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Oak of the Golden




The Oak of the Golden Dreams:


"Realized on the Buchla Electronic Music System at California Institute of the Arts, then in Burbank, in 1970, was accomplished in a real-time situation: a single performance going directly to magnetic recording tape. The tuning of "the treble cantilena", done wholly by ear, is 1, 3, 4, 5, and 7 on E-flat


The piece is the last in a series of pieces named for California place names beginning in 1966 with "Noyo", followed by "Boonville" (1967), "California 99" (1969), and Healdsburg Plum" (1970).


Couer D'Orr:


"Was originally designed in 1969 for sculttor Eric Orr. The two track organ tape was recorded in April 1970, at Immaculate Heart College with the assistance of Dorrance Stalvey and Robert Chadwick. The two tracks - D-flat major ("The Candy Apple Revision") and B-major - were recorded separately and tend to mix in the air when played back steroephonically causing occasional sensations of rapid scalar passages and producing a predominant mixolydian mode on D-flat.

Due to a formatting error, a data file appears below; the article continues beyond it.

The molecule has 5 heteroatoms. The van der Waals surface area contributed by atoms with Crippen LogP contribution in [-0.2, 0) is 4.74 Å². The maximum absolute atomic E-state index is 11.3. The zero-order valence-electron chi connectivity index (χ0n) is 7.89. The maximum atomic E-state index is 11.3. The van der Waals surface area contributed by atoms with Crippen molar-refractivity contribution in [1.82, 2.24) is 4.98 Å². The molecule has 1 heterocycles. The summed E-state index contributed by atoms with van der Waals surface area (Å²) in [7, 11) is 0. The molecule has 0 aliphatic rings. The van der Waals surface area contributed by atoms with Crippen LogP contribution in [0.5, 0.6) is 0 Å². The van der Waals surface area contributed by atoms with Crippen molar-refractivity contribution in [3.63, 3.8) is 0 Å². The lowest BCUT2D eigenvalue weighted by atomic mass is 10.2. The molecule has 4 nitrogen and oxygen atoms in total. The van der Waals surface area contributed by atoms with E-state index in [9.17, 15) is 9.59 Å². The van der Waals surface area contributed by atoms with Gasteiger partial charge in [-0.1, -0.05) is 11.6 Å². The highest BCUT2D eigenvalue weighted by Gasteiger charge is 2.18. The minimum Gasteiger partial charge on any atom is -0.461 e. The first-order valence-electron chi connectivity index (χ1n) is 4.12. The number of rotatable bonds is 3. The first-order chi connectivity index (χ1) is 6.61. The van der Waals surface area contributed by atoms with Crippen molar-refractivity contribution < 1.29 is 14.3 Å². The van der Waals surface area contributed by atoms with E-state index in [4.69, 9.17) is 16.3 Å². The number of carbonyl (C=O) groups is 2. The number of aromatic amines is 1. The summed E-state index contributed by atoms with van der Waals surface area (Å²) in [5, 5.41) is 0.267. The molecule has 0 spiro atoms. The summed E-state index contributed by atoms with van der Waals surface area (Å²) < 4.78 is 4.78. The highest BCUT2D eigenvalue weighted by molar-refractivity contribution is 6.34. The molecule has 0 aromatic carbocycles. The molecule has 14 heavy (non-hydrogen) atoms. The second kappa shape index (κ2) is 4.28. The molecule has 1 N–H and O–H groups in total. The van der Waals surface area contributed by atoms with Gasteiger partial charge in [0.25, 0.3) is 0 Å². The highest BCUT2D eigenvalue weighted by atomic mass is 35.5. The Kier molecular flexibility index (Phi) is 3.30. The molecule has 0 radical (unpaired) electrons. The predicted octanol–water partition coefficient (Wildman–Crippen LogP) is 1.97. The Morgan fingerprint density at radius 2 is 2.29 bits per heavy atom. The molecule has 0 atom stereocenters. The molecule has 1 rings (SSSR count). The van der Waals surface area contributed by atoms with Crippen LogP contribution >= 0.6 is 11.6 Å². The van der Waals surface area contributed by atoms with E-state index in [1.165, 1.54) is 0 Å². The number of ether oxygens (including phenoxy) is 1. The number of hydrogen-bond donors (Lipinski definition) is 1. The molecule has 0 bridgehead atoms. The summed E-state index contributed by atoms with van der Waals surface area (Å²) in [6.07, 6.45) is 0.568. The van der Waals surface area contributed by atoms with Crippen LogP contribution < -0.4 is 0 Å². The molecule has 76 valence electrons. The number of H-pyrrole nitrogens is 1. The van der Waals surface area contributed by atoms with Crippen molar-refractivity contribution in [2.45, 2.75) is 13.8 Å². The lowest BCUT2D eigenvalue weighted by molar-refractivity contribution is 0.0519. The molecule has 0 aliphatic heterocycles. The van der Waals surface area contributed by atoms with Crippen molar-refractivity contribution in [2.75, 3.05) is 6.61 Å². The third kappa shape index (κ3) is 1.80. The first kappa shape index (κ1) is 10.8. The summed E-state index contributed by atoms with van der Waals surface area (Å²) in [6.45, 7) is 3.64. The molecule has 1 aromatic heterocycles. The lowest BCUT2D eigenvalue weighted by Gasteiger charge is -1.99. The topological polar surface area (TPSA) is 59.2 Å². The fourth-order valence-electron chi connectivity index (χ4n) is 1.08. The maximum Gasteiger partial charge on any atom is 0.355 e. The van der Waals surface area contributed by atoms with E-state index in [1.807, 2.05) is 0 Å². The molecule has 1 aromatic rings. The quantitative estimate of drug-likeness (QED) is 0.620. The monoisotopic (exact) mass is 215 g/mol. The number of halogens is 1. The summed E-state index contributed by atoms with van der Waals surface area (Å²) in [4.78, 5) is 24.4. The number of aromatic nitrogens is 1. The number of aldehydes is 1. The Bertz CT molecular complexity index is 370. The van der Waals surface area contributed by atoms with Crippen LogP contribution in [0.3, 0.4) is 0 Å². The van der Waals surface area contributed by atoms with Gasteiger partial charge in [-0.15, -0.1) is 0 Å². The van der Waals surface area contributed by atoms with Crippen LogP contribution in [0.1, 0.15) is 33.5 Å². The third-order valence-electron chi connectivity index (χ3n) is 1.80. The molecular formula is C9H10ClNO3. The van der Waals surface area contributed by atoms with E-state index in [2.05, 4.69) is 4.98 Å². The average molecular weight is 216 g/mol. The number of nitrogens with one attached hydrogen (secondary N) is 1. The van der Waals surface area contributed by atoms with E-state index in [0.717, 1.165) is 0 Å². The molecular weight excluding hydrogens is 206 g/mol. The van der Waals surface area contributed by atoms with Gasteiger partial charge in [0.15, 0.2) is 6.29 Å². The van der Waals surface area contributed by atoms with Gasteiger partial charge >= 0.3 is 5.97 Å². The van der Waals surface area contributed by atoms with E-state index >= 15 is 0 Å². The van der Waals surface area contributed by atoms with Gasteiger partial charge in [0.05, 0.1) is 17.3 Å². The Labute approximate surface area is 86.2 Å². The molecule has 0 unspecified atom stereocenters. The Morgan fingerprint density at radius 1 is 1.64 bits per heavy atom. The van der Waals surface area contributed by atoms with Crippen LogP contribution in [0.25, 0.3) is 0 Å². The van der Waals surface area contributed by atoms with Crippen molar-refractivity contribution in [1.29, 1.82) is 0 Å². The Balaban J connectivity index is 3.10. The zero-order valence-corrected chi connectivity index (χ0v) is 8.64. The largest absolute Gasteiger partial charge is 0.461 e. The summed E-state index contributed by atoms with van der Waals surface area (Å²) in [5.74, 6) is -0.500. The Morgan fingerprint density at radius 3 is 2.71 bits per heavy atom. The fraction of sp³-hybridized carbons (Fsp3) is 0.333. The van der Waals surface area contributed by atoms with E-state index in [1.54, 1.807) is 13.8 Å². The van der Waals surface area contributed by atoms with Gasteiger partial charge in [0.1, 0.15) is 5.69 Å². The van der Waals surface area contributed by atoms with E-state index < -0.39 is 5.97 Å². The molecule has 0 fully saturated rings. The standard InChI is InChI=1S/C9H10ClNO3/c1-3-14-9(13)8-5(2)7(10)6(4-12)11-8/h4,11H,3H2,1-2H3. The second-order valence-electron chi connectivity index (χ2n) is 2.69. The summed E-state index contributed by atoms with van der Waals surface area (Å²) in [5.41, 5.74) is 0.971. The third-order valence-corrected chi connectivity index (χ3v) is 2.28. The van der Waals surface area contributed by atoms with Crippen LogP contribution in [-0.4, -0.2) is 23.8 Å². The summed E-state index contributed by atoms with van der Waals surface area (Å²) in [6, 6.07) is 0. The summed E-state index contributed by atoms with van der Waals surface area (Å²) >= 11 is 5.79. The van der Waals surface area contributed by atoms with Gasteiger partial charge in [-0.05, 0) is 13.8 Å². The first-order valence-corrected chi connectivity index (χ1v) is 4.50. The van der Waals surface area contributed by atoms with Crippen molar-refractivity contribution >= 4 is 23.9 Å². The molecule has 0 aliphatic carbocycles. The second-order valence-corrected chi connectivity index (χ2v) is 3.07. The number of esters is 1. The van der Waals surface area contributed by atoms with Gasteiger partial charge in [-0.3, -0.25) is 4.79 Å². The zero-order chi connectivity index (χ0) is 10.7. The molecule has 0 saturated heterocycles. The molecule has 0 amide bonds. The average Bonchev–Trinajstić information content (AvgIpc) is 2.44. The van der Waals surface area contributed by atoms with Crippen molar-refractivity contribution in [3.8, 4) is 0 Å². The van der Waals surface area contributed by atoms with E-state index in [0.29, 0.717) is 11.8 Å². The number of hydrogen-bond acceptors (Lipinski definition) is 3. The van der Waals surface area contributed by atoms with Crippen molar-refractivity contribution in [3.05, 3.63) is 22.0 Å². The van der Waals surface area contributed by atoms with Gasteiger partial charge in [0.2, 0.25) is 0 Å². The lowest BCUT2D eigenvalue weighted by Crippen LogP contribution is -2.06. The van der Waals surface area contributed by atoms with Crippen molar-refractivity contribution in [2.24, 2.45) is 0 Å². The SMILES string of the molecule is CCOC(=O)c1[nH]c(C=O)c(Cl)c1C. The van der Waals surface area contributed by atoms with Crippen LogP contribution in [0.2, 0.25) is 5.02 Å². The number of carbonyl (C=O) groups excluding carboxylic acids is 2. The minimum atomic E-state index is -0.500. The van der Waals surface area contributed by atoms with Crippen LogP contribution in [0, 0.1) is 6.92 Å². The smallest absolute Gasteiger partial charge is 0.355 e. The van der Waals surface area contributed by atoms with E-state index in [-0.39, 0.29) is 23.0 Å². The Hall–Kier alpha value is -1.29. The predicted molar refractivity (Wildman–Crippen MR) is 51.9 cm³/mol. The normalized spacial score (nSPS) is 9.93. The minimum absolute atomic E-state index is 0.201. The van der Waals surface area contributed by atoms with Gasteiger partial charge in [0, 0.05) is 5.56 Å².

Charles Orena, the soprano sax soloist, first performed the piece in May 1970, at the University of California, Santa Barbara. This version was recorded by Ken Heller in Los Angeles in December, 1971.



1  Oak Of The Golden Dreams

Composed By, Synthesizer [Buchla Electronic Music System] –Harold Budd

2  Coeur D'Orr

Composed By, Tape – Harold BuddSoprano Saxophone – Charles Orena


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